Understanding Industrial Trade Waste: Impact of Non-Compliance – Part 2
February 5, 2020
If your business is discharging industrial waste to a local Sewer Treatment Plant (STP), you will have an agreement with your local water authority.
In the case of Sydney Water, the agreement will include:
- Daily discharge limits for a number of substances
- How they charge for the trade waste water
- Acceptance standards detailing the concentration of certain substances
- The requirement to sample and analyse your own wastewater
If you don’t comply with the agreement, not only are fees charged, but non-compliance could lead to disconnection of trade wastewater service or even your water service. Not only that, it can impact the performance of the STP.
There are a number of potential outcomes that result with increased pollutant loads reporting to the STP. A sustained discharge can seriously damage the sewer network. For example, some of these pollutants and their impact are:
- Industrial wastewater can corrode pipes and equipment in both the sewerage collection system and the treatment plant
- Greases, fats and other suspended matter can cause sewer blockages resulting in flooding of upstream users and spills to the environment. An excess of these materials can accumulate within the treatment plant causing odours, reduced plant efficiency, increased maintenance, higher costs and detrimental discharges to the environment.
- Discharges can hydraulically overload sewers and treatment plants so that wastewater does not receive adequate treatment
- Highly volatile wastes, which may be flammable or toxic, can endanger operations and maintenance personnel and cause damage to the sewerage system.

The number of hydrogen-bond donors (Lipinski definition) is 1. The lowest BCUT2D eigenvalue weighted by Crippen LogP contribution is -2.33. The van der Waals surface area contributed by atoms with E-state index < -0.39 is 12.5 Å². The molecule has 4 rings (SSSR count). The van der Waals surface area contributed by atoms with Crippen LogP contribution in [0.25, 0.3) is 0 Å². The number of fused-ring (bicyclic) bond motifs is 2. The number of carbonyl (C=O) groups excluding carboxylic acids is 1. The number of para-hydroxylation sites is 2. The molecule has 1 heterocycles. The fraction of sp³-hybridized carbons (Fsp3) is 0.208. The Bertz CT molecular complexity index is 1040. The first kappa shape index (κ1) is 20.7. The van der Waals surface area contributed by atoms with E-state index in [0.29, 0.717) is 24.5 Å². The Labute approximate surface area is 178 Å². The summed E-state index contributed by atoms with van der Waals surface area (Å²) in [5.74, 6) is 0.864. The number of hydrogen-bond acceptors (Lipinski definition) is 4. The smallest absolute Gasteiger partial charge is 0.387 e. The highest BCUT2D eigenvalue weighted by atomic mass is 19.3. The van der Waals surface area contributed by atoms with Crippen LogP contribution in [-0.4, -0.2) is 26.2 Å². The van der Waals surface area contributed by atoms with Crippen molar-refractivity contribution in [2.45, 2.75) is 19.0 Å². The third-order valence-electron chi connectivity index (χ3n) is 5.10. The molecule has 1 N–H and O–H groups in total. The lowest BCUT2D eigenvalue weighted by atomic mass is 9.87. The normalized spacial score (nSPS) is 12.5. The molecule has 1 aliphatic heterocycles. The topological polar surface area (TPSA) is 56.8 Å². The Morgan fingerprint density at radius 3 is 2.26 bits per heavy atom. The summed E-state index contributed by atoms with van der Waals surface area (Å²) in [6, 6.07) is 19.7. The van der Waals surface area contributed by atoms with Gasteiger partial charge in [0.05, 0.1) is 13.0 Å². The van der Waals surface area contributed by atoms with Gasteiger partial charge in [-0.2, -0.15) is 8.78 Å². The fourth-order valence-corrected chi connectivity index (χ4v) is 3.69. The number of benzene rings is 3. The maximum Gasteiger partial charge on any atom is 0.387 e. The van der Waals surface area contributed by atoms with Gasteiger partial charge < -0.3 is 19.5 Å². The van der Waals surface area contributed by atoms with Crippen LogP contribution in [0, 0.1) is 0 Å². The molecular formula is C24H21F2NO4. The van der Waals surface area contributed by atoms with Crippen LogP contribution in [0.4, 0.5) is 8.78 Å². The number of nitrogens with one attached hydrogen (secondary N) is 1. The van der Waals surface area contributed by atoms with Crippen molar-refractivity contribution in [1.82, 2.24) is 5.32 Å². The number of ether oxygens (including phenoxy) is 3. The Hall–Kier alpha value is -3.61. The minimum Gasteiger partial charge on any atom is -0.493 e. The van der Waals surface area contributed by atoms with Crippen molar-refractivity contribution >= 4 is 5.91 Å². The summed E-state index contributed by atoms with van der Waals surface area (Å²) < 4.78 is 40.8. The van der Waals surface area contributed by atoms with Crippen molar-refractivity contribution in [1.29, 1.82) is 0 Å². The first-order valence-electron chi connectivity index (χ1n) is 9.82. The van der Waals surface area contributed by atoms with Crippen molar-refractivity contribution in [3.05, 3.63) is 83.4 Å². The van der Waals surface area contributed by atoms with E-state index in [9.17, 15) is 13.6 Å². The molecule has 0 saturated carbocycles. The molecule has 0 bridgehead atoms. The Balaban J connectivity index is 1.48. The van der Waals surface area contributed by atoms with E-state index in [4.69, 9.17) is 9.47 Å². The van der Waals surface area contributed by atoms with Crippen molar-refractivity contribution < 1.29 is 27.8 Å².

- Some wastes (individually or combined), may release toxic gases posing a public health hazard and/or affecting the environment. Long term exposure to volatile and toxic compounds in wastewater poses health risks to personnel.
- Wastes containing toxic materials, heavy metals, pesticides or persistent organic compounds can contaminate sludges thereby limiting reuse and disposal options and/or making options more expensive.
- Substances may pass through the treatment plant, untreated or partially treated, polluting the receiving waters and posing a threat to aquatic life, or rendering a watercourse unsuitable as a supply of drinking water or as a recreational resource. These substances should not compromise the environmental values of the receiving waters. The environmental values are described in Australian Water Quality Guidelines for Fresh and Marine Waters.
These are just a few of the problems associated with untreated discharge of trade waste. They all result in an increase in the cost of treatment at the STP as well increased maintenance costs of the sewage network. It is also not uncommon for local blockages to cause flooding back up into your premises!
What can you do? If you want to reduce your impact on the local STP, reduce your trade waste fees, or establish a processing facility where the local STP does not have capacity or adequate water supply, then it is time to turn to the experts like Hydroflux…
Hydroflux work closely with our clients using a consultative approach and can customise a solution for even the most complex scenarios. Our solutions range from upgrades to existing equipment, new primary treatment solutions, secondary treatment and reuse systems capable of producing water of a quality better than potable grade. We offer a complete range of equipment from the most basic of screens right through to complex reuse systems.
Industrial Trade Waste Versus Equivalent Population – Part 1 – Click here.
Common Nomenclature – Part 3 – Click here.
Understanding Industrial Trade Waste – Part 4 – Click here.
Understanding Industrial Trade Waste: Common Nomenclature – Part 3
Sewage Treatment Systems for Remote Mine Site Accommodation Camps
- Community Engagement
- Corporate Announcements
- Group News
- Product News
- Project Announcement